And we see it on stage, and in my line of work, for instance, speaking on sexual issues, as a man on stage, people go, “Oh, isn’t that nice. It’s a man talking,” and there’s this other level of credibility that’s ridiculous. It’s purely based on gender and other things can contribute to that. The fact that I would be considered tall, that I have a certain frame about myself, and that’s not big and muscular frame, but it’s just even the thin frame, and the biases that creates in audiences that people don’t want to acknowledge. The audience member doesn’t want to acknowledge they’re doing that, because then they think, “Well, I’m being prejudiced or biased and that’s bad,” like you said, they think it’s bad, and so we get into these battles over the word privilege, and people get very upset over the word privilege and really what you’re saying is these are all unconscious biases, these-
… these privileges. So how do you address that? You’re clearly going, “Yep,” with the privilege. It’s a hot issue, more than unconscious bias. That seems like a safe thing to say, we have unconscious biases. But you say someone has privilege and people, “I do not have privilege.” Is there a significant difference in those terms or are they very close and there’s some small differences?
Well, there are differences in that first, people have to understand that unconscious bias is a process in our brain that happens whether we want it to or not, and privilege comes from recognizing all of who you are, because we don’t see the world the way it is. We see the world the way we are and that’s not good, bad, right or wrong. So, for instance, I was born in Newark, New Jersey, so I’m a northeasterner even though I live in Greensboro, North Carolina, and I know there are biases towards people from the northeast, and there are biases about people that live in the south.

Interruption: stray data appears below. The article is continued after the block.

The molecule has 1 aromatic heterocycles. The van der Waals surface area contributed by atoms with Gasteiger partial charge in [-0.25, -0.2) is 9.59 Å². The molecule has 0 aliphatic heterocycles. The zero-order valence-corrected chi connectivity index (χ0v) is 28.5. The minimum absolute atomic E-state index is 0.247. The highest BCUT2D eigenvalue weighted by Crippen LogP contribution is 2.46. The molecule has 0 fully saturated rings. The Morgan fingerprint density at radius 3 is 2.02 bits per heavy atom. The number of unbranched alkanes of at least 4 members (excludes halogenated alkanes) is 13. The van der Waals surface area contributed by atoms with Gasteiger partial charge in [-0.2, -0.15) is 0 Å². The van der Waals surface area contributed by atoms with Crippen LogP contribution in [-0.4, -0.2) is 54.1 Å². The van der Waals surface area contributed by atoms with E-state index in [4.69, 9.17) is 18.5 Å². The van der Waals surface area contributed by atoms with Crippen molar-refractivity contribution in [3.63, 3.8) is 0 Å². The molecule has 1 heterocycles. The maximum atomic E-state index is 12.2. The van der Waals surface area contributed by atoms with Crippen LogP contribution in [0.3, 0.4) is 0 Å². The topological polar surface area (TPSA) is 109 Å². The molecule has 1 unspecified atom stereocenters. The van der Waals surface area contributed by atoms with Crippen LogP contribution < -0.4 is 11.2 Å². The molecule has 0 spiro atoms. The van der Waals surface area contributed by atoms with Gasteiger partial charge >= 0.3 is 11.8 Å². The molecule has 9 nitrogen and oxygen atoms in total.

Now, when we move that then to privilege, so people have to first understand bias and unconscious bias, and then when we talk about privilege, the way I frame it and other experts frame it is, we call them micro-advantages and micro-disadvantages. So, a micro-advantage for me, for example, is that I’m 5’9″ so that’s … well, shrinking as I get older, but trying to hang on to that last inch.
We all are. We all are.
But as a 5’9″ woman, I didn’t realize the privilege that I had when I was in the workplace that maybe sometimes I was getting opportunities because I spoke well and I was tall and that created comfort with people that I worked with, because I usually, quite honestly, was the only black person working in my department or the first black person to have whatever the position was that I had, but the bias of being tall and well-spoken or articulate, as some people would say, was an advantage for me, and that came about from my background.
Now, obviously, it had nothing to do with how tall I am, but my grandfather and grandmother who raised me for several years when I was young, instilled in me to speak correct English. Not that I’m perfect with it, but they wouldn’t let me develop a New Jersey accent, and they wouldn’t let me use slang terms, so that has advanced my career, but let’s switch it. What I realized after I started learning more about unconscious bias, because although I’ve been doing work in the space of diversity and inclusion for almost 30 years, we’ve really only had the research, the neuroscience research for about the last 15, and so when I started understanding how bias and unconscious bias works, I realized oh my gosh, I have a bias about grammar. I was judging other people based on how they talk.
One of the things I share with my audience is … because I try to be vulnerable to them, to help them know just because I’ve been doing this a long time and other people see me as a pioneer in this area, that I am still learning and I’m a human being like anyone else, so I have biases just like anyone else, but I would share with them that my last corporate position as a leader, I am sure that I probably created a barrier for some people and they didn’t get hired or didn’t get placed in certain jobs because of my bias regarding how they spoke, and maybe the way they spoke would have had nothing to do with the quality of what was needed in that job.